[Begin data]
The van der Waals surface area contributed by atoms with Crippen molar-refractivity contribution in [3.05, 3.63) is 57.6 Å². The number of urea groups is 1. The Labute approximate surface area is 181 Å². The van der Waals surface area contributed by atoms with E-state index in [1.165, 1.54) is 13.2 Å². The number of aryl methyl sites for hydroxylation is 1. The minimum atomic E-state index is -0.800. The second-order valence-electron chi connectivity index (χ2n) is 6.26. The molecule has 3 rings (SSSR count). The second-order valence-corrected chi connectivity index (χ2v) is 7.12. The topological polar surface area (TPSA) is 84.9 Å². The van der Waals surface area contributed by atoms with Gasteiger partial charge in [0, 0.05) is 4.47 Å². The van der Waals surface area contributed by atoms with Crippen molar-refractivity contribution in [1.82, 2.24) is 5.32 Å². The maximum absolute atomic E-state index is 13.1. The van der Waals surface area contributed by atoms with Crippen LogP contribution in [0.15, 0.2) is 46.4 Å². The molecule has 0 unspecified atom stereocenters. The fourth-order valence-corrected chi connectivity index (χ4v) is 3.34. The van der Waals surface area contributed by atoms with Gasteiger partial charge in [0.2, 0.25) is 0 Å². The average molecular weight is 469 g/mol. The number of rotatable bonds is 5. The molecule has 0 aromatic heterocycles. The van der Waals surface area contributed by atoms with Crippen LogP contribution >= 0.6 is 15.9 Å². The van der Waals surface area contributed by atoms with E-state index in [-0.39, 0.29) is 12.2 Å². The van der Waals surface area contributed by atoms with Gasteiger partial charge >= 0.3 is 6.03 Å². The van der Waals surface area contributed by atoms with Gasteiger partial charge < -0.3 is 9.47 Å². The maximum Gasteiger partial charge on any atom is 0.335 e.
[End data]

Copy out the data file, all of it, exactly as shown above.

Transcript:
The van der Waals surface area contributed by atoms with Crippen molar-refractivity contribution in [3.05, 3.63) is 57.6 Å². The number of urea groups is 1. The Labute approximate surface area is 181 Å². The van der Waals surface area contributed by atoms with E-state index in [1.165, 1.54) is 13.2 Å². The number of aryl methyl sites for hydroxylation is 1. The minimum atomic E-state index is -0.800. The second-order valence-electron chi connectivity index (χ2n) is 6.26. The molecule has 3 rings (SSSR count). The second-order valence-corrected chi connectivity index (χ2v) is 7.12. The topological polar surface area (TPSA) is 84.9 Å². The van der Waals surface area contributed by atoms with Gasteiger partial charge in [0, 0.05) is 4.47 Å². The van der Waals surface area contributed by atoms with Crippen molar-refractivity contribution in [1.82, 2.24) is 5.32 Å². The maximum absolute atomic E-state index is 13.1. The van der Waals surface area contributed by atoms with Crippen LogP contribution in [0.15, 0.2) is 46.4 Å². The molecule has 0 unspecified atom stereocenters. The fourth-order valence-corrected chi connectivity index (χ4v) is 3.34. The van der Waals surface area contributed by atoms with Gasteiger partial charge in [0.2, 0.25) is 0 Å². The average molecular weight is 469 g/mol. The number of rotatable bonds is 5. The molecule has 0 aromatic heterocycles. The van der Waals surface area contributed by atoms with Crippen LogP contribution >= 0.6 is 15.9 Å². The van der Waals surface area contributed by atoms with E-state index in [-0.39, 0.29) is 12.2 Å². The van der Waals surface area contributed by atoms with Gasteiger partial charge >= 0.3 is 6.03 Å². The van der Waals surface area contributed by atoms with Gasteiger partial charge < -0.3 is 9.47 Å². The maximum Gasteiger partial charge on any atom is 0.335 e.